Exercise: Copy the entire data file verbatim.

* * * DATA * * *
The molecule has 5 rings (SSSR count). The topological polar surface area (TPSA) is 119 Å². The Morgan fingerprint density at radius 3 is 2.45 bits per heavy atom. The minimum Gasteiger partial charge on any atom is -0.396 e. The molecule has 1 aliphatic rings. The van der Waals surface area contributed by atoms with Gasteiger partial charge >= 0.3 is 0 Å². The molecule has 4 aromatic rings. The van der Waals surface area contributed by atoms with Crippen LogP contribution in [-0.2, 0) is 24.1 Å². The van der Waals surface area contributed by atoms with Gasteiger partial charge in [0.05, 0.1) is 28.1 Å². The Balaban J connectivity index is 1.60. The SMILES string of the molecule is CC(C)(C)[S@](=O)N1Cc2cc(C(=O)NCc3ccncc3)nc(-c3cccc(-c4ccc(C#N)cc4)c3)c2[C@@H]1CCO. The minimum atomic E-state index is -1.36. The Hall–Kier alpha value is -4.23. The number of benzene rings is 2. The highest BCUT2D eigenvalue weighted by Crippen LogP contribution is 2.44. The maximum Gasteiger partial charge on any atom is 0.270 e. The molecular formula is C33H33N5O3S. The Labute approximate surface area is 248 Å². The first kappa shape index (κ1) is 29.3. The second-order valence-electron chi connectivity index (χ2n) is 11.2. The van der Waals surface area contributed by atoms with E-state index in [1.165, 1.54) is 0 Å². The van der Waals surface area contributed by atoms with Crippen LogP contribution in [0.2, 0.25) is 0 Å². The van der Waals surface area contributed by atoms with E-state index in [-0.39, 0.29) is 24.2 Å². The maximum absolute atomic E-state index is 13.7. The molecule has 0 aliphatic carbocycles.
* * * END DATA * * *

The molecule has 5 rings (SSSR count). The topological polar surface area (TPSA) is 119 Å². The Morgan fingerprint density at radius 3 is 2.45 bits per heavy atom. The minimum Gasteiger partial charge on any atom is -0.396 e. The molecule has 1 aliphatic rings. The van der Waals surface area contributed by atoms with Gasteiger partial charge >= 0.3 is 0 Å². The molecule has 4 aromatic rings. The van der Waals surface area contributed by atoms with Crippen LogP contribution in [-0.2, 0) is 24.1 Å². The van der Waals surface area contributed by atoms with Gasteiger partial charge in [0.05, 0.1) is 28.1 Å². The Balaban J connectivity index is 1.60. The SMILES string of the molecule is CC(C)(C)[S@](=O)N1Cc2cc(C(=O)NCc3ccncc3)nc(-c3cccc(-c4ccc(C#N)cc4)c3)c2[C@@H]1CCO. The minimum atomic E-state index is -1.36. The Hall–Kier alpha value is -4.23. The number of benzene rings is 2. The highest BCUT2D eigenvalue weighted by Crippen LogP contribution is 2.44. The maximum Gasteiger partial charge on any atom is 0.270 e. The molecular formula is C33H33N5O3S. The Labute approximate surface area is 248 Å². The first kappa shape index (κ1) is 29.3. The second-order valence-electron chi connectivity index (χ2n) is 11.2. The van der Waals surface area contributed by atoms with E-state index in [1.165, 1.54) is 0 Å². The van der Waals surface area contributed by atoms with Crippen LogP contribution in [0.2, 0.25) is 0 Å². The van der Waals surface area contributed by atoms with E-state index in [-0.39, 0.29) is 24.2 Å². The maximum absolute atomic E-state index is 13.7. The molecule has 0 aliphatic carbocycles.